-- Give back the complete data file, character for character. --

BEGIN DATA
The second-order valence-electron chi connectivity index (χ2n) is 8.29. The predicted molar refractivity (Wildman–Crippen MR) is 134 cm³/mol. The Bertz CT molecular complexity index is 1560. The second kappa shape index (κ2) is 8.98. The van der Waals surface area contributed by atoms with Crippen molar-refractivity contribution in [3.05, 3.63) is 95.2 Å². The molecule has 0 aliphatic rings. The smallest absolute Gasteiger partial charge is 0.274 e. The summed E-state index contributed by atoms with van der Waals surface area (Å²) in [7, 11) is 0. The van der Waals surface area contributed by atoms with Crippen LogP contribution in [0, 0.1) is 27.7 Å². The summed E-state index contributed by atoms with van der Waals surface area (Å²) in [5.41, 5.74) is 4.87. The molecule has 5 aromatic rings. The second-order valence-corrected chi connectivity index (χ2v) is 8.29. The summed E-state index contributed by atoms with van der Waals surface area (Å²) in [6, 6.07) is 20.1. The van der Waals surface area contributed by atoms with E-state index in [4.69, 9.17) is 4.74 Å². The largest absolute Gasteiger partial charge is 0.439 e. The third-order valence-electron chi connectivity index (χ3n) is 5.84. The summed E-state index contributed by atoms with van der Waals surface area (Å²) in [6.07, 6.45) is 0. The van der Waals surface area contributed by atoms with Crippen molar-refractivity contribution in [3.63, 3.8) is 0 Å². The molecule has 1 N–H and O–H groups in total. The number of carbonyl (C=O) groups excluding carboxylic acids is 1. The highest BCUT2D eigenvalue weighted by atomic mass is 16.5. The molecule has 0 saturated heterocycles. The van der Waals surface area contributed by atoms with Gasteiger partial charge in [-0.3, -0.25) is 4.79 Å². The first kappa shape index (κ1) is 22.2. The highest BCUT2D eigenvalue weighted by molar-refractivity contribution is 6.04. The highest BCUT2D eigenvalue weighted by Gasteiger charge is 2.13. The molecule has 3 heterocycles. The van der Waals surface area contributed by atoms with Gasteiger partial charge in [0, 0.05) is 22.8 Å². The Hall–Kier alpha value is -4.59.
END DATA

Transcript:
The second-order valence-electron chi connectivity index (χ2n) is 8.29. The predicted molar refractivity (Wildman–Crippen MR) is 134 cm³/mol. The Bertz CT molecular complexity index is 1560. The second kappa shape index (κ2) is 8.98. The van der Waals surface area contributed by atoms with Crippen molar-refractivity contribution in [3.05, 3.63) is 95.2 Å². The molecule has 0 aliphatic rings. The smallest absolute Gasteiger partial charge is 0.274 e. The summed E-state index contributed by atoms with van der Waals surface area (Å²) in [7, 11) is 0. The van der Waals surface area contributed by atoms with Crippen LogP contribution in [0, 0.1) is 27.7 Å². The summed E-state index contributed by atoms with van der Waals surface area (Å²) in [5.41, 5.74) is 4.87. The molecule has 5 aromatic rings. The second-order valence-corrected chi connectivity index (χ2v) is 8.29. The summed E-state index contributed by atoms with van der Waals surface area (Å²) in [6, 6.07) is 20.1. The van der Waals surface area contributed by atoms with E-state index in [4.69, 9.17) is 4.74 Å². The largest absolute Gasteiger partial charge is 0.439 e. The third-order valence-electron chi connectivity index (χ3n) is 5.84. The summed E-state index contributed by atoms with van der Waals surface area (Å²) in [6.07, 6.45) is 0. The van der Waals surface area contributed by atoms with Crippen molar-refractivity contribution in [3.63, 3.8) is 0 Å². The molecule has 1 N–H and O–H groups in total. The number of carbonyl (C=O) groups excluding carboxylic acids is 1. The highest BCUT2D eigenvalue weighted by atomic mass is 16.5. The molecule has 0 saturated heterocycles. The van der Waals surface area contributed by atoms with Gasteiger partial charge in [-0.3, -0.25) is 4.79 Å². The first kappa shape index (κ1) is 22.2. The highest BCUT2D eigenvalue weighted by molar-refractivity contribution is 6.04. The highest BCUT2D eigenvalue weighted by Gasteiger charge is 2.13. The molecule has 3 heterocycles. The van der Waals surface area contributed by atoms with Gasteiger partial charge in [0, 0.05) is 22.8 Å². The Hall–Kier alpha value is -4.59.